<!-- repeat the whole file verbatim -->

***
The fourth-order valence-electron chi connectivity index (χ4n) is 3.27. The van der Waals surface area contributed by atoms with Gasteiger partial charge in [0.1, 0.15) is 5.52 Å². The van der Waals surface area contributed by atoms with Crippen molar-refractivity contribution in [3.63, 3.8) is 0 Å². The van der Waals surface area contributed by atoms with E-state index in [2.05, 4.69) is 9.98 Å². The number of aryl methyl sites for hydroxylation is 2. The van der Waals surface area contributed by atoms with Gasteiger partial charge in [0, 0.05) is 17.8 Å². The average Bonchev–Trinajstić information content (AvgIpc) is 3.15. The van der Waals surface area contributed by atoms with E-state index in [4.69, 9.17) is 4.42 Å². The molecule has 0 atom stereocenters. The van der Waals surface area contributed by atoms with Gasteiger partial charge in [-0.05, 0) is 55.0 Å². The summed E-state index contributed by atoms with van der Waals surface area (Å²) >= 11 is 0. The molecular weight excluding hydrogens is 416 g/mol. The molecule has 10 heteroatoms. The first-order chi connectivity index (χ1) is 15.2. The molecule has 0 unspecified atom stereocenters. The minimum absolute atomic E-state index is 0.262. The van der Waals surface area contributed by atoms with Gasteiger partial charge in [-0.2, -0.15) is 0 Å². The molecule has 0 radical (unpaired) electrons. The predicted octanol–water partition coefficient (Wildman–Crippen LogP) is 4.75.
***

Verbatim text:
The fourth-order valence-electron chi connectivity index (χ4n) is 3.27. The van der Waals surface area contributed by atoms with Gasteiger partial charge in [0.1, 0.15) is 5.52 Å². The van der Waals surface area contributed by atoms with Crippen molar-refractivity contribution in [3.63, 3.8) is 0 Å². The van der Waals surface area contributed by atoms with E-state index in [2.05, 4.69) is 9.98 Å². The number of aryl methyl sites for hydroxylation is 2. The van der Waals surface area contributed by atoms with Gasteiger partial charge in [0, 0.05) is 17.8 Å². The average Bonchev–Trinajstić information content (AvgIpc) is 3.15. The van der Waals surface area contributed by atoms with E-state index in [4.69, 9.17) is 4.42 Å². The molecule has 0 atom stereocenters. The van der Waals surface area contributed by atoms with Gasteiger partial charge in [-0.05, 0) is 55.0 Å². The summed E-state index contributed by atoms with van der Waals surface area (Å²) >= 11 is 0. The molecular weight excluding hydrogens is 416 g/mol. The molecule has 10 heteroatoms. The first-order chi connectivity index (χ1) is 15.2. The molecule has 0 unspecified atom stereocenters. The minimum absolute atomic E-state index is 0.262. The van der Waals surface area contributed by atoms with Gasteiger partial charge in [-0.2, -0.15) is 0 Å². The molecule has 0 radical (unpaired) electrons. The predicted octanol–water partition coefficient (Wildman–Crippen LogP) is 4.75.